BLOG: Despite my limitations

This article is part of our series, ‘Letters to the Next Generation’, where one of our mission workers explores different aspects of ministering cross-culturally.

By Christina*, a long-term worker

Before our family went to the Arab world, we had many discussions about committing to full-time language study while living abroad. For the purposes of evangelism, the benefits of knowing Arabic seemed obvious. However, we weren’t natural language learners and expected to eventually live in a major city, where many spoke English.

My learning journey

For us, full-time language study was a big commitment and we seriously considered other ways of learning Arabic first, such as taking evening classes and using language software. But in the end, we finally decided that studying Arabic full-time, while living among Arabic speakers, was the best option for us.

The process of language learning was hard. Some people find that when they begin to study for mission purposes, God gives them a gift to learn and flourish in a language. This didn’t happen for me. Lessons were difficult, my brain ached, and I longed to be able to memorise lists of vocabulary. Despite my best intentions, when I finished my studies, I was nowhere near fluent in Arabic. Looking back, I was quite optimistic in the first place!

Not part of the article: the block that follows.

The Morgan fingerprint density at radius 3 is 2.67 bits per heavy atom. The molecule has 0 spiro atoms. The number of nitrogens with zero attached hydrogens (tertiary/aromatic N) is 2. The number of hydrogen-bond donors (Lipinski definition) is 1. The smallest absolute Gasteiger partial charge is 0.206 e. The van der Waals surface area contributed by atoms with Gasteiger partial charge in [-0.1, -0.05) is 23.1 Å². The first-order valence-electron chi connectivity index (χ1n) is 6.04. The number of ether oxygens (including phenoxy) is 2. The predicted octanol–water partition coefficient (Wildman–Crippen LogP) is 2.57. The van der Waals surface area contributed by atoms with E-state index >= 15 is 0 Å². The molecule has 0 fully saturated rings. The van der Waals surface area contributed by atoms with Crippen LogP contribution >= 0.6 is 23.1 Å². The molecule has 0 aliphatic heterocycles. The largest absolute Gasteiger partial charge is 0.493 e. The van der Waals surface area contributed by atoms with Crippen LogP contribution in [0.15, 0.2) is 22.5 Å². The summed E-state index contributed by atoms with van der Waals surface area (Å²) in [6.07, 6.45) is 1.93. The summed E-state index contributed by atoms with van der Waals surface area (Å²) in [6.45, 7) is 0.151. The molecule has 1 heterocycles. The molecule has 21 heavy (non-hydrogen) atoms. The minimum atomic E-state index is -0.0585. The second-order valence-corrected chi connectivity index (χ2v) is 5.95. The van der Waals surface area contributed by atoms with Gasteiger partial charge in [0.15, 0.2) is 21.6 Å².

It’s more than just language

But then the unexpected happened – I had a shift in mindset.

As the Scripture says, ‘In all labour there is profit…’ Proverbs 23:23 (NKJV).

Despite my limited ability to speak Arabic, I had begun to learn how to connect and build better relationships with Arabs.

Mercifully, God showed me that my struggles were not in vain. Over time, I began to learn much more than Arabic vocabulary and grammar. I’d begun to learn about the people, their values, their social structures, and also how they lived out their religion. Despite my limited ability to speak Arabic, I had begun to learn how to connect and build better relationships with Arabs.

Speaking in a foreign land

Thankfully, in the end, God placed us in a dual language city where most Arabs speak English regularly. But when I’ve shared the gospel in English, I’ve found that dropping in a few Arabic words and phrases is really helpful in getting the message across, because so much meaning can get lost in translation. In daily conversation I do the same. I regularly find myself using the conversation skills that I learned in language class, such as conducting small talk, reading Arab body language, choosing appropriate topics, and even arguing persuasively.

Final thoughts

When I reflect on my eight years in the Arabian Peninsula so far, I think that the level of insight I have gained from committing to full-time language study at the start, would be almost unachievable from evening classes or language software.

Although I doubt I’ll ever be as fluent as I would like, I’m firmly convinced that God can take whatever skills and effort we offer Him and use them for His glory among the nations.

Interested in exploring your next step in cross-cultural mission? Contact Dan, one of our mobilisers to explore the best options for you.

*Name changed to protect identities.

This article was originally shared in our quarterly magazine Link in November 2018.

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